Competitiveness Where It Counts
Does Obama have 2012 in the bag? Not so fast; it's still the economy, stupid.
January 25, 2011 - 12:00 am
President Barack Obama is starting to look a lot like President Ronald Reagan — what with his pre-Christmas tax cuts, talk of “growth,” appointment of moderate William M. Daley as his new chief of staff, and brilliant speech of healing in Tucson.
Then, like Reagan, he began talking “competitiveness.” He vowed to cut job-killing government red tape and jump-start job creation and named GE CEO Jeffrey Immelt as head of his new Council on Jobs and Competitiveness. “Competitiveness, growth, and jobs” will be the watchwords in his State of the Union address.
It’s been a boffo performance. By grabbing the political center, he’s confounding the critics. Even Karl Rove and PJM’s own Roger L. Simon are talking about his re-election in 2012 as ever more likely.
The only thing is, Obama is counting on us getting Alzheimer’s and forgetting all his liberal handiwork and how much he has failed, and continues to fail, to unleash competitive job-creating energies — hopeful talk and good intentions notwithstanding.
Never forget: It’s the jobs, stupid — real jobs and lots of ‘em — that count with voters.
A top destination should be oil and gas exploration, which, along with energy, contains a bonanza of jobs — and, oh by the way, would produce a gusher of tax revenues, thus obviating the need for more insane borrowing from the Chinese.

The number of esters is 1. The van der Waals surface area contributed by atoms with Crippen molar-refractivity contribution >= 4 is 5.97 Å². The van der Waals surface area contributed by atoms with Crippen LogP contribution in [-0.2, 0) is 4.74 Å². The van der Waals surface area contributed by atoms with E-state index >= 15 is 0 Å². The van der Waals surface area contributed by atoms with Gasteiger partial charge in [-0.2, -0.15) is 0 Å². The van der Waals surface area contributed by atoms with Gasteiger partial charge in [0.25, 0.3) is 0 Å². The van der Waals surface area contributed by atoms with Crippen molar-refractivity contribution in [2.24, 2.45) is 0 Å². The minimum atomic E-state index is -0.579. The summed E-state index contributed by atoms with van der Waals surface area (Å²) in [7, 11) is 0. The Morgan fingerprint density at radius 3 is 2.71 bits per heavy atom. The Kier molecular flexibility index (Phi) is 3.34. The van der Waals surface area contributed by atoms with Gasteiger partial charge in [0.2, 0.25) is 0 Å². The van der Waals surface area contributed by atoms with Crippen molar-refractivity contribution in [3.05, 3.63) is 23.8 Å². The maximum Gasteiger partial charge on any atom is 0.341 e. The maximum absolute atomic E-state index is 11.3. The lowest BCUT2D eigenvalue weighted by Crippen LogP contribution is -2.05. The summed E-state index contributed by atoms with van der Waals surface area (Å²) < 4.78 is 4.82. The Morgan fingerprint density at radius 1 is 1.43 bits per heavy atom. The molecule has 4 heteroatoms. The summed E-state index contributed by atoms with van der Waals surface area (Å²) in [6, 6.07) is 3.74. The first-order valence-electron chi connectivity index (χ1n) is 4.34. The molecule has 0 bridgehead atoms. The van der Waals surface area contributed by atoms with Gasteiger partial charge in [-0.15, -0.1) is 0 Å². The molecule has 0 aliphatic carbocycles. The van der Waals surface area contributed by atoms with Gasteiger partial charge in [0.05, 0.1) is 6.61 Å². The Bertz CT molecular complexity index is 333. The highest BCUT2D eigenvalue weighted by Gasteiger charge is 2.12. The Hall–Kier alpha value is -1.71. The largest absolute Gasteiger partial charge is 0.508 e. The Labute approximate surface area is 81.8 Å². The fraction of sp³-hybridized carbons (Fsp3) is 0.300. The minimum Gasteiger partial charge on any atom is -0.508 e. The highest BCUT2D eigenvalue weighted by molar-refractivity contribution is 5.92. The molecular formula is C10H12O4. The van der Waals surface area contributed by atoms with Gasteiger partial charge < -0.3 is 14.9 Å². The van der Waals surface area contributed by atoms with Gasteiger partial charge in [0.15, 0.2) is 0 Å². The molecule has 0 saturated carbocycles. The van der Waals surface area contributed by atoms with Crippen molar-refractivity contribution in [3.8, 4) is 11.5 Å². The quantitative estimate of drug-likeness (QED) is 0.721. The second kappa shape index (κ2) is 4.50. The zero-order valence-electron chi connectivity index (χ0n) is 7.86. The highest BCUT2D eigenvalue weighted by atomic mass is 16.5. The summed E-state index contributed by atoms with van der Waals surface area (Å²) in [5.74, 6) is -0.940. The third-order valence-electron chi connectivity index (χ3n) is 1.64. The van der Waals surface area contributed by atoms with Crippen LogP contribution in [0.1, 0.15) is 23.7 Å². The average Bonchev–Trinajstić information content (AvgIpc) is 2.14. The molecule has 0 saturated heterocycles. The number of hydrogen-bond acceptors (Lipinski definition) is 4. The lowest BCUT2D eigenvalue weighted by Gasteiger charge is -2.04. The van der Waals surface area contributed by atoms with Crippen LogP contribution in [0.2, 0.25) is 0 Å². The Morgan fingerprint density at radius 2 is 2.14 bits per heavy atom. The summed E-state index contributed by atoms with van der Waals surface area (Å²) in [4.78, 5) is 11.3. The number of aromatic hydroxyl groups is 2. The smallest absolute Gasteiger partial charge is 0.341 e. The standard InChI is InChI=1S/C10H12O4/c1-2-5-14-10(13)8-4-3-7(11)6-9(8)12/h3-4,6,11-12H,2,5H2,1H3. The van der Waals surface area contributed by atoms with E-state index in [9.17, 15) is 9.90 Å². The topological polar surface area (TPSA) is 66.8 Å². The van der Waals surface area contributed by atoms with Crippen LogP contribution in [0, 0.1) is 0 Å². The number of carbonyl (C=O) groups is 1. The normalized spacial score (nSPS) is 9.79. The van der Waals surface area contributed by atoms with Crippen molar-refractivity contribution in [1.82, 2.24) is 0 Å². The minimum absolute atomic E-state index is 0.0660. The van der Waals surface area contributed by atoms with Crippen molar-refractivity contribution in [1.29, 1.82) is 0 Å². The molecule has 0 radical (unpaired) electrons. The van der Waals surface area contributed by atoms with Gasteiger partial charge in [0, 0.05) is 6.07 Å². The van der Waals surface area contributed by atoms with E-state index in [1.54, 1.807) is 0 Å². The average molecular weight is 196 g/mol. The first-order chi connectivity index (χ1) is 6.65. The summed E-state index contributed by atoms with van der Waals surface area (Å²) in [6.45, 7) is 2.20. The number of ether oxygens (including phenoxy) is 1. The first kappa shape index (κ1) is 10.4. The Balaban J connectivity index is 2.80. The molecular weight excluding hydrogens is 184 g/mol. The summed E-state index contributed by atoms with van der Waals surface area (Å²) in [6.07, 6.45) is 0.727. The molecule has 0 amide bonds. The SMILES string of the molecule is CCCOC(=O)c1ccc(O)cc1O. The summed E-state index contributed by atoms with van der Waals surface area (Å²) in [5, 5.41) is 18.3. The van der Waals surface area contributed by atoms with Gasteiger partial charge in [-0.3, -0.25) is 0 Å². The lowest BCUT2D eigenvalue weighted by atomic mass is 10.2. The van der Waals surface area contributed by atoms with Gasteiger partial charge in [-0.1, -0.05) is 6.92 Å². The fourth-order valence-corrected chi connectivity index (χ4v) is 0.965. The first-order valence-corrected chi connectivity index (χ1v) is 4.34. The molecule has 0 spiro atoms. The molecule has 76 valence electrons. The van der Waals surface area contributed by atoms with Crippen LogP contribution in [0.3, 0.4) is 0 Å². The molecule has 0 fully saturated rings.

But this is where Obama has failed most miserably — largely because his liberal base won’t let him succeed — which he’s counting on us forgetting and/or forgiving in exchange for windmills and battery-charged cars.
It’s easy to forget when the press barely noticed that on December 1, Obama rescinded his March 2010 decision to expand offshore oil exploration in the eastern Gulf of Mexico and along the Atlantic coast.
Taken together, these regions have as much oil reserves as Norway (7.5 billion barrels), and as much gas reserves as Canada (58.5 trillion cubic feet of gas).
This expansion of offshore drilling, only partially opening those waters, would have provided enough oil to fuel more than 2.4 million cars and heat 8 million households for 60 years, while creating tens of thousands of jobs. The oil and gas industry already employs 2.1 million workers directly and 7.1 million more indirectly.